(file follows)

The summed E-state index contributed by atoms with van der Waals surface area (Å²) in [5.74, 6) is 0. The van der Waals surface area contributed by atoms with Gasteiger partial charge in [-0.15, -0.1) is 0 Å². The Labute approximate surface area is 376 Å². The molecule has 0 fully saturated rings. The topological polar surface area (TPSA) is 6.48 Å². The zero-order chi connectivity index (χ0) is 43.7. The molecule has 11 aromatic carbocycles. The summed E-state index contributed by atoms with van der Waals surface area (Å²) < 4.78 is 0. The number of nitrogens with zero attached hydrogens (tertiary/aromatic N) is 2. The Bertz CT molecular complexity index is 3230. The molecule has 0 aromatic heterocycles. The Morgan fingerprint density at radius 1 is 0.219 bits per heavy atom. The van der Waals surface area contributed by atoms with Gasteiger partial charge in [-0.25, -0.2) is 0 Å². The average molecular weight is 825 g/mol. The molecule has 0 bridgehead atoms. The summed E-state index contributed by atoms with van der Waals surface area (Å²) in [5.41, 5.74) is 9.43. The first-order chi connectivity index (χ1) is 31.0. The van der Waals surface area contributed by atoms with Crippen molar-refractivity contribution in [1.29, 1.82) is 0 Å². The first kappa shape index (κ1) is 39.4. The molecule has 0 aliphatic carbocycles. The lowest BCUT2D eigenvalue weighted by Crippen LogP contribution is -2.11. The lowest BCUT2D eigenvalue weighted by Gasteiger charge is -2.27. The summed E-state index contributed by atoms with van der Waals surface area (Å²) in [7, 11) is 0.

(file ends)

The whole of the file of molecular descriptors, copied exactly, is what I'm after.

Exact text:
The summed E-state index contributed by atoms with van der Waals surface area (Å²) in [5.74, 6) is 0. The van der Waals surface area contributed by atoms with Gasteiger partial charge in [-0.15, -0.1) is 0 Å². The Labute approximate surface area is 376 Å². The molecule has 0 fully saturated rings. The topological polar surface area (TPSA) is 6.48 Å². The zero-order chi connectivity index (χ0) is 43.7. The molecule has 11 aromatic carbocycles. The summed E-state index contributed by atoms with van der Waals surface area (Å²) < 4.78 is 0. The number of nitrogens with zero attached hydrogens (tertiary/aromatic N) is 2. The Bertz CT molecular complexity index is 3230. The molecule has 0 aromatic heterocycles. The Morgan fingerprint density at radius 1 is 0.219 bits per heavy atom. The van der Waals surface area contributed by atoms with Gasteiger partial charge in [-0.25, -0.2) is 0 Å². The average molecular weight is 825 g/mol. The molecule has 0 bridgehead atoms. The summed E-state index contributed by atoms with van der Waals surface area (Å²) in [5.41, 5.74) is 9.43. The first-order chi connectivity index (χ1) is 31.0. The van der Waals surface area contributed by atoms with Crippen molar-refractivity contribution in [1.29, 1.82) is 0 Å². The first kappa shape index (κ1) is 39.4. The molecule has 0 aliphatic carbocycles. The lowest BCUT2D eigenvalue weighted by Crippen LogP contribution is -2.11. The lowest BCUT2D eigenvalue weighted by Gasteiger charge is -2.27. The summed E-state index contributed by atoms with van der Waals surface area (Å²) in [7, 11) is 0.